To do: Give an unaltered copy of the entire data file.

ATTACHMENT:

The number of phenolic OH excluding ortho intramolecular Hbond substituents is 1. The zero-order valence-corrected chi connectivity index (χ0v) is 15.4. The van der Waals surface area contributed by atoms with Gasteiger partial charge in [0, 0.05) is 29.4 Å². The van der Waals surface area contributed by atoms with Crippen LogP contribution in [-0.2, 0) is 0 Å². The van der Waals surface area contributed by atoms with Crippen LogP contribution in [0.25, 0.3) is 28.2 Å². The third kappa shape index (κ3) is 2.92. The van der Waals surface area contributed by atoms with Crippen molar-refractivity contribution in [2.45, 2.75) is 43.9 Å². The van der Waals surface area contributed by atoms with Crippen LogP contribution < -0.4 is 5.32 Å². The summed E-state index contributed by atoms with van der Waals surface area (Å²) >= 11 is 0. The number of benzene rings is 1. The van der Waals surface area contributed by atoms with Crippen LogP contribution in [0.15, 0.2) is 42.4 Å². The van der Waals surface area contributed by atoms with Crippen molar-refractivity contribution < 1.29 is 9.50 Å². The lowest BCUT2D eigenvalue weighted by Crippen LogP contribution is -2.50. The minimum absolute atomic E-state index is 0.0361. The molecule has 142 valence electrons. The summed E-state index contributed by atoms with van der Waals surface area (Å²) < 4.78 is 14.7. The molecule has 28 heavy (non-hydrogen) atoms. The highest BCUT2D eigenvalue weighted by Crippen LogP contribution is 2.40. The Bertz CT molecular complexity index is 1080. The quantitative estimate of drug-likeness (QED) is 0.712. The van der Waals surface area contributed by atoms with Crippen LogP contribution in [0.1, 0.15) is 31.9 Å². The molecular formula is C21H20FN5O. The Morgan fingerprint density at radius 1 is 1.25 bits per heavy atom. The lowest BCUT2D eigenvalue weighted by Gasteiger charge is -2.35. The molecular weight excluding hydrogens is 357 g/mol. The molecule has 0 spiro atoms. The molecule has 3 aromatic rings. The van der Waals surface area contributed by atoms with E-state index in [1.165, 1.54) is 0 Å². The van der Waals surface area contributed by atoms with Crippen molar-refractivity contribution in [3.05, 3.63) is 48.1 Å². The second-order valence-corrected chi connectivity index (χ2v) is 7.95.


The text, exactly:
The number of phenolic OH excluding ortho intramolecular Hbond substituents is 1. The zero-order valence-corrected chi connectivity index (χ0v) is 15.4. The van der Waals surface area contributed by atoms with Gasteiger partial charge in [0, 0.05) is 29.4 Å². The van der Waals surface area contributed by atoms with Crippen LogP contribution in [-0.2, 0) is 0 Å². The van der Waals surface area contributed by atoms with Crippen LogP contribution in [0.25, 0.3) is 28.2 Å². The third kappa shape index (κ3) is 2.92. The van der Waals surface area contributed by atoms with Crippen molar-refractivity contribution in [2.45, 2.75) is 43.9 Å². The van der Waals surface area contributed by atoms with Crippen LogP contribution < -0.4 is 5.32 Å². The summed E-state index contributed by atoms with van der Waals surface area (Å²) >= 11 is 0. The number of benzene rings is 1. The van der Waals surface area contributed by atoms with Crippen LogP contribution in [0.15, 0.2) is 42.4 Å². The van der Waals surface area contributed by atoms with Crippen molar-refractivity contribution < 1.29 is 9.50 Å². The lowest BCUT2D eigenvalue weighted by Crippen LogP contribution is -2.50. The minimum absolute atomic E-state index is 0.0361. The molecule has 142 valence electrons. The summed E-state index contributed by atoms with van der Waals surface area (Å²) < 4.78 is 14.7. The molecule has 28 heavy (non-hydrogen) atoms. The highest BCUT2D eigenvalue weighted by Crippen LogP contribution is 2.40. The Bertz CT molecular complexity index is 1080. The quantitative estimate of drug-likeness (QED) is 0.712. The van der Waals surface area contributed by atoms with Crippen LogP contribution in [0.1, 0.15) is 31.9 Å². The molecular formula is C21H20FN5O. The Morgan fingerprint density at radius 1 is 1.25 bits per heavy atom. The lowest BCUT2D eigenvalue weighted by Gasteiger charge is -2.35. The molecular weight excluding hydrogens is 357 g/mol. The molecule has 0 spiro atoms. The molecule has 3 aromatic rings. The van der Waals surface area contributed by atoms with E-state index in [1.165, 1.54) is 0 Å². The van der Waals surface area contributed by atoms with Crippen molar-refractivity contribution in [3.05, 3.63) is 48.1 Å². The second-order valence-corrected chi connectivity index (χ2v) is 7.95.